And how have Western governents, one-time praisers of the Kurds, some of which have militarily backed the Kurds, responded to these latest developments? With great duplicity. Kurds fear they are being betrayed by their Western allies, and they’re right to fear this. After all, this would not be the first time in history that the Western world had sold out the Kurds. As one report says, Washington had a ‘muted response’ to the Assad regime’s new air assaults on Kurds in north-eastern Syrian, which will have ‘unnerved the Kurds’. Despite its backing for Kurdish fighters in Iraq and Syria, Washington has in recent weeks made clear where its priorities lie: with keeping Turkey sweet, not with keeping the Kurds well armed or strong or free. Last week, during a visit to Ankara, US secretary of state John Kerry said the US wants a ‘united Syria’, not an ‘independent Kurdish initiative’. As one observer says, ‘It is clear that, faced with the difficult choice of maintaining strong relations with the Turkish state and military on one hand, and backing its Syrian Kurdish allies in their bid for autonomy, the US is giving priority to the former’. That is, the US is throwing its weight behind the NATO ally engaged in barbaric attacks on the people who have done more than anyone else to demoralise ISIS.
What is happening here is horrendous. NATO presents itself as an outfit that is all about military solidarity, and yet this is how it treats the Kurds, the warriors against a death cult that has launched attacks in NATO nations, from Turkey to Belgium to France. It green-lights their bombing by a NATO member. And it is seemingly cool about their being bombed by Assad. And it insists that Syria must stay united post-war rather than the Kurds being permitted to make something positive and real of the greater autonomy they have gained through the process of Syria unravelling and their taking up arms against ISIS. Western leaders, including Kerry, have in recent years visited Kurdish leaders and sang their praises. Now they tell Kurds not to expect any kind of homeland, and say nothing when they’re bombed by Turkey.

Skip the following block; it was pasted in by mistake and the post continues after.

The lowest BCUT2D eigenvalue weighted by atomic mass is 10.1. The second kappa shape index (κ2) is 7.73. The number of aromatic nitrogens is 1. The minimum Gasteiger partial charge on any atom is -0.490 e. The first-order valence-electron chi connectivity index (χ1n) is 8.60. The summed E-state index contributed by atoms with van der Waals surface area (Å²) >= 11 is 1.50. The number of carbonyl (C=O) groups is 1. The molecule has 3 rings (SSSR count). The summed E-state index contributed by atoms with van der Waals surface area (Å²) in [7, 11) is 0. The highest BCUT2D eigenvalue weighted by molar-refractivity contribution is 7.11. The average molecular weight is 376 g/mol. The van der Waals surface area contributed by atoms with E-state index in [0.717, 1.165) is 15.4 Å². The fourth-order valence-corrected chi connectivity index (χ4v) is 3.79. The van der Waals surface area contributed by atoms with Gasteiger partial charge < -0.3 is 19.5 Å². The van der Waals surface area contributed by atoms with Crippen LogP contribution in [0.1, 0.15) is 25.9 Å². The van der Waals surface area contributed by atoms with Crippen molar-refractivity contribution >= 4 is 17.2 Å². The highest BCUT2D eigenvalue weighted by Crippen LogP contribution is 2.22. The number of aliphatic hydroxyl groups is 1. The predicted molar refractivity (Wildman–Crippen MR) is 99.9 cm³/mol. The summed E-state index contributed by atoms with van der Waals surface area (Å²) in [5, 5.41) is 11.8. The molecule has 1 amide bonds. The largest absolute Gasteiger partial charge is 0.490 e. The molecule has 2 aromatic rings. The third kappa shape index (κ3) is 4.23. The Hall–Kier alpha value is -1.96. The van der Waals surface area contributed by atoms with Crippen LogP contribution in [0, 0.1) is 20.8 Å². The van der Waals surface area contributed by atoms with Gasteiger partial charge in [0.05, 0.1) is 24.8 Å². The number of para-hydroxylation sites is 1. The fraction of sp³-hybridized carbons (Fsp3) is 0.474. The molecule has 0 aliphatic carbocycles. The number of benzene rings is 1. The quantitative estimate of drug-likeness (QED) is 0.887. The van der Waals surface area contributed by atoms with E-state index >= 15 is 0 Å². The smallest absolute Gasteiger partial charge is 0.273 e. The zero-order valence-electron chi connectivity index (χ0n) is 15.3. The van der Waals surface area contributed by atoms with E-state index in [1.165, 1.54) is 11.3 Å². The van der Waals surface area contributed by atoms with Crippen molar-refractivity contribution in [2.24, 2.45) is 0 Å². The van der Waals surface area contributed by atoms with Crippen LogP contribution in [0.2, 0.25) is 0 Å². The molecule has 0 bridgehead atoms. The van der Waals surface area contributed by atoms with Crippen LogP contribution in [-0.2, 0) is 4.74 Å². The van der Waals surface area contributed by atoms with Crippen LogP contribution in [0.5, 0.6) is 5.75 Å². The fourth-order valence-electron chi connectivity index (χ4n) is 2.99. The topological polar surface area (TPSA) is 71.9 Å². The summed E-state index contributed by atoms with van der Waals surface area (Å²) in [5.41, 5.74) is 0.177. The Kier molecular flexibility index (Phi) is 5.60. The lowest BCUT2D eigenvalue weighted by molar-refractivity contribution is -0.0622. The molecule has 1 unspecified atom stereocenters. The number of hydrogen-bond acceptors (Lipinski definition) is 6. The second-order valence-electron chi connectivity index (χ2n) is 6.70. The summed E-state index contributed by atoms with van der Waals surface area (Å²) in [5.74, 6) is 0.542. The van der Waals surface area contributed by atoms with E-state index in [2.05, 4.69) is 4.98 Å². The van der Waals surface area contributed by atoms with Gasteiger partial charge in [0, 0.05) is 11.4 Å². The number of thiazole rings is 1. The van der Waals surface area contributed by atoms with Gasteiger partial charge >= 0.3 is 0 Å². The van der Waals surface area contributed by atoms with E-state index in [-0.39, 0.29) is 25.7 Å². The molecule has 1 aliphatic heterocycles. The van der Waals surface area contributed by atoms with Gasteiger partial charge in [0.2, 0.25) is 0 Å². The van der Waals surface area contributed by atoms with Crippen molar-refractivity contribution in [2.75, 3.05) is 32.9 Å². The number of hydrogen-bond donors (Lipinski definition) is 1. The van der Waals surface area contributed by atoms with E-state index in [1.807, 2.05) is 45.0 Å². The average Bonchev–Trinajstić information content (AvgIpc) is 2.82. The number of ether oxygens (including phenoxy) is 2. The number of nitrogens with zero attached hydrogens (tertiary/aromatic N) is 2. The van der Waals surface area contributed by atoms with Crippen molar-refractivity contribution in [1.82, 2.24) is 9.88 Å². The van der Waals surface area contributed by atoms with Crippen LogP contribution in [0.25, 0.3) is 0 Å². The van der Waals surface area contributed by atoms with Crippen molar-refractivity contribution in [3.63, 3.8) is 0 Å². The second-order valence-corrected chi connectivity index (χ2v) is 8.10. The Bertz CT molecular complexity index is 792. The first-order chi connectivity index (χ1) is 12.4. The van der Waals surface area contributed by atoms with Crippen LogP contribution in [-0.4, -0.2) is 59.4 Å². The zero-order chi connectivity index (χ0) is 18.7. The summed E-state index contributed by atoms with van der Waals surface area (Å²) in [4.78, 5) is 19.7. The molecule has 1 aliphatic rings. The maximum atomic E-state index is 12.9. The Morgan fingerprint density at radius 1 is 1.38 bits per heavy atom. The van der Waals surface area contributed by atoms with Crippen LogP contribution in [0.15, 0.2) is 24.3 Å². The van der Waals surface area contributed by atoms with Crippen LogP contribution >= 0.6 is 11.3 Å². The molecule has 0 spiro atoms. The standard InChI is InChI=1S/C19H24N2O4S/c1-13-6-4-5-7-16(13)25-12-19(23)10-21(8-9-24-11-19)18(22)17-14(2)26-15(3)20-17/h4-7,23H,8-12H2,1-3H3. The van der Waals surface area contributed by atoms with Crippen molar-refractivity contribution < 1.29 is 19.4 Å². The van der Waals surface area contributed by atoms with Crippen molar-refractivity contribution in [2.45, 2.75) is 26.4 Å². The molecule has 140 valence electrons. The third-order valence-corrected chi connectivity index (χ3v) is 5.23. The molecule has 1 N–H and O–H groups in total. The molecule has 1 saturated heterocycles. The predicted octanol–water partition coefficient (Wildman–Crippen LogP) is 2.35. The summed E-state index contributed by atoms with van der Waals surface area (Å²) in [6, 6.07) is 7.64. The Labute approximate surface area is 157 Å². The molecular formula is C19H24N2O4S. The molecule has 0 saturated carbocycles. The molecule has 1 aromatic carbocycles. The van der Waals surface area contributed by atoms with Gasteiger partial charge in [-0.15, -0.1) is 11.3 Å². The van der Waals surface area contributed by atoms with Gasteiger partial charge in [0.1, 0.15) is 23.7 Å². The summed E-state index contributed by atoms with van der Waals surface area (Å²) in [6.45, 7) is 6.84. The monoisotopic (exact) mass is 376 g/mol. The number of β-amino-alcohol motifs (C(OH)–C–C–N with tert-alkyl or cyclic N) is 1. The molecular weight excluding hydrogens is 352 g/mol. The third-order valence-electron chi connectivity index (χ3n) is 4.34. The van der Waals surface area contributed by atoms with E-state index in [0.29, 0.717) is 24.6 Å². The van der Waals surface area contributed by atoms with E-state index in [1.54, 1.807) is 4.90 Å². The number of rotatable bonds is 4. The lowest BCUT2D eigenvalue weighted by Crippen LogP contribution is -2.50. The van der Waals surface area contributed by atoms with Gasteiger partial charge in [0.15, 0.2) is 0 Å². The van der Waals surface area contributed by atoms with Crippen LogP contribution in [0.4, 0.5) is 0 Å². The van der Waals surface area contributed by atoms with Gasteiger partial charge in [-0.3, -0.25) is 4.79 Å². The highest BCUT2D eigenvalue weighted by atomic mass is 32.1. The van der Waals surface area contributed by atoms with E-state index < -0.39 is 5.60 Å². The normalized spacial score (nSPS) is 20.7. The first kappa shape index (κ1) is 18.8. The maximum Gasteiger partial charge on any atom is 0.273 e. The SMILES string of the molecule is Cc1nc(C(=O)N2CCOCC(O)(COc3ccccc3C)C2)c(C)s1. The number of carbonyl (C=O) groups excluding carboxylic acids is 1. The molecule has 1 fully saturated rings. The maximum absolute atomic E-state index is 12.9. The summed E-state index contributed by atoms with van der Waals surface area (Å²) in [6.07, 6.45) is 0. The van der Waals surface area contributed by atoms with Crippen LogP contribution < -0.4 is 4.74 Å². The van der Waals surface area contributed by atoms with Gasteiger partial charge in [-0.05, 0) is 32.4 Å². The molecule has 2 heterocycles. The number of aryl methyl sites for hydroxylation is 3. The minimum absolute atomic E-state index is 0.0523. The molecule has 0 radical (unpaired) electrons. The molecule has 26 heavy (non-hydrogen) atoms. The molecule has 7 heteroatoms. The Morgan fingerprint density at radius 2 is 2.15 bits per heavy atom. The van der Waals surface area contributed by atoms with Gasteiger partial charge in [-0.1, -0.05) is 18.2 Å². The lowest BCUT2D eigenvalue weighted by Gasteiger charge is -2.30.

What has changed? The cynical interests of various actors in these conflicts have come more to the fore and are treated as more important than Kurdish liberty and democracy. So as one report says, it now seems that Ankara and Damascus, between whom there hasn’t been much love in recent years, ‘perceive a common Kurdish threat’, with Turkey desperate to weaken Kurdish national ambitions and Assad sending a warning to the Kurds about the need to keep post-war Syria united. And the US has decided that backing Turkey, in return for greater use of its military bases and keeping it as NATO’s Europe-Asia bridge, is far more important than backing the Kurds. And so, as a New York Times headline put it last week, ‘Kurds fear the US will betray them again’. It already has.
The Kurds need, and deserve, our solidarity. Their fighters have been successful against ISIS because they possess something that few, if any, forces in bloody, collapsing Syria possess: a real, felt, democratic commitment to an ideal, to a homeland, to a future. It is this that fuels their tenacity on the battlefield. Bravery is a function of belief, and it is the Kurds’ beliefs — in nationhood and independence — that have driven them to engage in risky, rough war with the death cult on their doorstep. Unlike the US, which is always considering where its own narrow, short-term interests lie, or Russia, which merely wants to hold the Assad regime together, or the various rebel forces, which are either cravenly beholden to Western patronage or to a dead, Middle Ages ideology, the Kurds are spurred on by a conviction in nationhood, and in themselves. And in the process they have done something great for all of us: weakened ISIS. They need our support. The world will be a better place if, against ISIS, against Turkey, against Assad, and against the cynical West, the Kurds enjoy some real and meaningful victories.
Brendan O’Neill is editor of spiked.
Picture by: Getty Images.